[PSST Never fall for bothness when you've got it all in oneness!]
Possible Sunday School Topics by Merrill Boudreaux, St. Louis, MO
for the Christian Science Bible Lesson: Adam and Fallen Man” 11/6/2011
P.S.S.T. – Golden Text – For the lesson this week, read Chapters 1 and 2 of Genesis. Note how Chapter 1 focuses on oneness, one God, man made only in God's image and likeness, knowing only good. Note the focus of Chapter 2 as “bothness”, knowing good and evil, man created in another way – of the dust of the ground, someone else, Adam, naming the creatures, other name for Almighty God – Lord God.
P.S.S.T. – Responsive Reading –
Make a listing of the results of oneness. One God, Good, and man in God's image and likeness. What does oneness afford to man?
          My help comes from the one God
          He never sleeps
          He keeps me steady, rock-solid
          He shows me wonders, I am an inspired creature
          He shades me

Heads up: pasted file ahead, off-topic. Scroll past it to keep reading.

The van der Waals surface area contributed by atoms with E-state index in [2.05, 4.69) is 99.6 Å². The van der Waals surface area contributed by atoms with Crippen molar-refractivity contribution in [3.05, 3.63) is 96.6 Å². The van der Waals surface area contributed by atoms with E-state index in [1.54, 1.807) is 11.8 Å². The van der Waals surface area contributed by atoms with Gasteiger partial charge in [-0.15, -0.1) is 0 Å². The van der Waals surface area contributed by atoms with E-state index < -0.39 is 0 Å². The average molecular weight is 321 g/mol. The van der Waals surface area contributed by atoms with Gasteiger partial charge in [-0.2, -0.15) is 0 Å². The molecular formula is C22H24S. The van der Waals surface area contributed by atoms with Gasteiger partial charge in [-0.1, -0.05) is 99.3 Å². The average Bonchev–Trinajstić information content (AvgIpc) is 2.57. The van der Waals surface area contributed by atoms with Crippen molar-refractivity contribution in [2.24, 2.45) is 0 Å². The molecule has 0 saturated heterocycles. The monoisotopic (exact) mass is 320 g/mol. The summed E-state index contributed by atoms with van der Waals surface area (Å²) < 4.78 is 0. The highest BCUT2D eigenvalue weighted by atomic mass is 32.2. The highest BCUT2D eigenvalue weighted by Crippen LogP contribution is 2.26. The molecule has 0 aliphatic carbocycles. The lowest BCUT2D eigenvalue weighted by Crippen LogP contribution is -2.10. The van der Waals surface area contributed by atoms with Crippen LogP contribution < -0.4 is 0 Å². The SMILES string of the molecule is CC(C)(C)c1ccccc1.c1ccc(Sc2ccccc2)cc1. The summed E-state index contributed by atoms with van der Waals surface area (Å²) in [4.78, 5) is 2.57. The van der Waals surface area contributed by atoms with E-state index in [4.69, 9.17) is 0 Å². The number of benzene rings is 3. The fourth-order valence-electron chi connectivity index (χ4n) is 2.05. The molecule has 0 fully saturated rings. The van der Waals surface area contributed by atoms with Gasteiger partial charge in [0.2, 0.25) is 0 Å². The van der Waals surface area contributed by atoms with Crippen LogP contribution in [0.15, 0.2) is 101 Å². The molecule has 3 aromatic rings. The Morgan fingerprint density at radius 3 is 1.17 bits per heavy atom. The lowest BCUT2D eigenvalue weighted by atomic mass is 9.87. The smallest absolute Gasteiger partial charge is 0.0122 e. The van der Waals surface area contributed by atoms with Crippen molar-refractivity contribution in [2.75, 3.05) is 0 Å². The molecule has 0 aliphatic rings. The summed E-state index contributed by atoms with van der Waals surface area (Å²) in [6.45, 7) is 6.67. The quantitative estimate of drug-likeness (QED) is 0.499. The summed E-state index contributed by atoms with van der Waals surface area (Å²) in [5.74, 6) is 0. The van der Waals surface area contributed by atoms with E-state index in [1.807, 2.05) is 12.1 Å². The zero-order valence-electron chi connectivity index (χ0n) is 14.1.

He gives me light
          He gives me understanding
          He teaches me
          He keeps me upright, never fallen
Why in the world would I ever choose to leave that relationship of oneness as found in Genesis 1?
P.S.S.T. – Section 1 –  Identify the qualities that make up me and all ideas, in the S & H portion of this section.
P.S.S.T. – Section 2 –  According to Genesis 2, when man went away from God, where did he go? (B4, B19)  What does Eden mean? (S5)  Is man unable to find pleasure or delight in God? Does man have to leave God's view, or hide himself from God's view to find pleasure or delight? What is the purpose of this allegory in Genesis 2? (S8) Has God cast away his creation? (B20)